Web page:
Environment ministers from the world’s seven biggest advanced economies have agreed to phase out international financing for coal projects by the end of this year, do the same for all fossil fuels over a longer time span, and deliver tough enough national climate targets to help keep average global warming to 1.5°C.
“International investments in unabated coal must stop now,” said the communiqué signed by ministers from Canada, France, Germany, Italy, Japan, the United Kingdom, the United States, and the European Union. The countries “commit to take concrete steps towards an absolute end to new direct government support for unabated international thermal coal power generation by the end of 2021, including through Official Development Assistance, export finance, investment, and financial and trade promotion support.”
Reuters explains that coal “is considered unabated when it is burned for power or heat without using technology to capture the resulting emissions, a system not yet widely used in power generation.”
COP 26 President Alok Sharma of the United Kingdom has made it his “personal priority” to end international coal financing and make this year’s UN climate conference the one “that consigns coal to history,” the news agency adds. That’s after his own government failed to rescind local planning approval for the UK’s first new underground coal mine in 30 years, in Cumbria.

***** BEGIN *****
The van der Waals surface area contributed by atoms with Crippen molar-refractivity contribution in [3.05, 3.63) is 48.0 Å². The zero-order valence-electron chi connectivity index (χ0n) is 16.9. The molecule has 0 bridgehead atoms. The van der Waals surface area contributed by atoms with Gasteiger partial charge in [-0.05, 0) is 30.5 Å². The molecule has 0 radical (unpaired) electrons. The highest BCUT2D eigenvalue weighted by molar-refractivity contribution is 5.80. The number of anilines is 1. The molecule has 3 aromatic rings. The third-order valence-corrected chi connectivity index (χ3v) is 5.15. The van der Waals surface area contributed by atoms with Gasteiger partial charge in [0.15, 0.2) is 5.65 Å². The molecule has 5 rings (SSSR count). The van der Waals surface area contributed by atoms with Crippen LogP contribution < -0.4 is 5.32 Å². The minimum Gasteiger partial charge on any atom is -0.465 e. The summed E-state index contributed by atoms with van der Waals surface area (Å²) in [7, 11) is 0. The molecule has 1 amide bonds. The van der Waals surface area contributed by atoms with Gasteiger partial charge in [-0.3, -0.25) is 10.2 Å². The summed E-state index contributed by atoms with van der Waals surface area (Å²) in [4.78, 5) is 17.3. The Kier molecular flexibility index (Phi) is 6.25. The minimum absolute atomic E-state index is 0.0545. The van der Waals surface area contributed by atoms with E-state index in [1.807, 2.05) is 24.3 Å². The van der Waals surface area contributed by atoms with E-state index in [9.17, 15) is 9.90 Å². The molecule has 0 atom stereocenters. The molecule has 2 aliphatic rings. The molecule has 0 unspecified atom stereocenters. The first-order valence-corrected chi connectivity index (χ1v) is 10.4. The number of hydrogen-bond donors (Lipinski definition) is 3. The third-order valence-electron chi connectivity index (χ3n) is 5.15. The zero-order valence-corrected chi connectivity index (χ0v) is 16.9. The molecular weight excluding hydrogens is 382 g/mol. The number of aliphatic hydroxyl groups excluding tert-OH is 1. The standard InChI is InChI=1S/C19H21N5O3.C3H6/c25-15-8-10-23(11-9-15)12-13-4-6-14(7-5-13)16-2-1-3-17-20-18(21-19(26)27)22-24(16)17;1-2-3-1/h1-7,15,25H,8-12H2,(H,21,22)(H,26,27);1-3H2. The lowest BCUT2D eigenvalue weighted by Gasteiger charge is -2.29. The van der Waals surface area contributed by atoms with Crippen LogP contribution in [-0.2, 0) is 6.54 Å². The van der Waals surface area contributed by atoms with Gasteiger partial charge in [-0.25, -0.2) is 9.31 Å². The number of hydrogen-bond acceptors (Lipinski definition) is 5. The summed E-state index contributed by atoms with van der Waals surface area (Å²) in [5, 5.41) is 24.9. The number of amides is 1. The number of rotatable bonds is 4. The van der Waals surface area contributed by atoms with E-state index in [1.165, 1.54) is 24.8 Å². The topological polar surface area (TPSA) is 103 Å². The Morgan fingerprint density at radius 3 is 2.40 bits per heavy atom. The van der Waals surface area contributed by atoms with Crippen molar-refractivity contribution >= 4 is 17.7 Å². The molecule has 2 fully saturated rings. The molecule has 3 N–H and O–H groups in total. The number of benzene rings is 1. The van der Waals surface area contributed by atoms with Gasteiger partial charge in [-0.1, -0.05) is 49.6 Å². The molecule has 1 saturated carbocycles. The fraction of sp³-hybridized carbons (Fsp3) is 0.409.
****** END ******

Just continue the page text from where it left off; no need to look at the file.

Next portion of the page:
The decision at the G7 ministerial meeting May 21 also “underscored the return of the United States as a force for global climate action after the country remained on the sidelines” during the Donald Trump years, the Washington Post reports. “Precisely how G-7 leaders plan to make good on that promise remains to be seen,” but the decision “puts pressure on China, the world’s largest emitter, to follow suit.”
“This G-7 announcement leaves China alone as the only significant funder of overseas coal power plants,” said Bernice Lee, founding director of the Hoffmann Center for Sustainable Resource Economy. “Beijing has already signaled it is quitting coal funding in Bangladesh, and I think this will raise further questions over its export finance strategy. Does China really want to be the last one standing for an industry on its last legs?”
Some climate campaigners still urged the G7 to set out a more focused plan. “Too many of these pledges remain vague when we need them to be specific and set out timetabled action,” said Rebecca Newsom, head of politics at Greenpeace UK.
The Post says the G7 also committed to protected 30% of the world’s lands and oceans by 2030, in a bid to reverse species and habitat loss and support natural carbon sequestration. “Today’s G-7 statement is a landmark one,” responded National Geographic explorer-in-residence Enric Sala. “Countries are not kicking the can down the road anymore but are acting on overwhelming scientific evidence that urges us to protect at least 30% of the planet by 2030 and achieve carbon neutrality by 2050.”
Read the full G7 communiqué here.